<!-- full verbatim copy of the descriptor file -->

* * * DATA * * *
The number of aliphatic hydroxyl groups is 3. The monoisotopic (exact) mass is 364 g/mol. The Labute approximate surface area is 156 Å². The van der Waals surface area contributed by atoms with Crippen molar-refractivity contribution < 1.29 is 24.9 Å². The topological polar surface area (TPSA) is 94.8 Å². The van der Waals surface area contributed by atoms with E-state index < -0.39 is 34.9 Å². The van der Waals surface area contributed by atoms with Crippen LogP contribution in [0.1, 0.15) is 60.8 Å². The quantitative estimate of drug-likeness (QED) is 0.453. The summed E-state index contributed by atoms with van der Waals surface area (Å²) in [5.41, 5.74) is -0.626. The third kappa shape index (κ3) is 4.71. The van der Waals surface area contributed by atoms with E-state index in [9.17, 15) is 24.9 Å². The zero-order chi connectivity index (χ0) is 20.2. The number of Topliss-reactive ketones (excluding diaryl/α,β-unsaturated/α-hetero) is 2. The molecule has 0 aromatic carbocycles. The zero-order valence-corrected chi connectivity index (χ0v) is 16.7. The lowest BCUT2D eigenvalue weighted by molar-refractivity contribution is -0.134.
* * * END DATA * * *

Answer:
The number of aliphatic hydroxyl groups is 3. The monoisotopic (exact) mass is 364 g/mol. The Labute approximate surface area is 156 Å². The van der Waals surface area contributed by atoms with Crippen molar-refractivity contribution < 1.29 is 24.9 Å². The topological polar surface area (TPSA) is 94.8 Å². The van der Waals surface area contributed by atoms with E-state index < -0.39 is 34.9 Å². The van der Waals surface area contributed by atoms with Crippen LogP contribution in [0.1, 0.15) is 60.8 Å². The quantitative estimate of drug-likeness (QED) is 0.453. The summed E-state index contributed by atoms with van der Waals surface area (Å²) in [5.41, 5.74) is -0.626. The third kappa shape index (κ3) is 4.71. The van der Waals surface area contributed by atoms with E-state index in [9.17, 15) is 24.9 Å². The zero-order chi connectivity index (χ0) is 20.2. The number of Topliss-reactive ketones (excluding diaryl/α,β-unsaturated/α-hetero) is 2. The molecule has 0 aromatic carbocycles. The zero-order valence-corrected chi connectivity index (χ0v) is 16.7. The lowest BCUT2D eigenvalue weighted by molar-refractivity contribution is -0.134.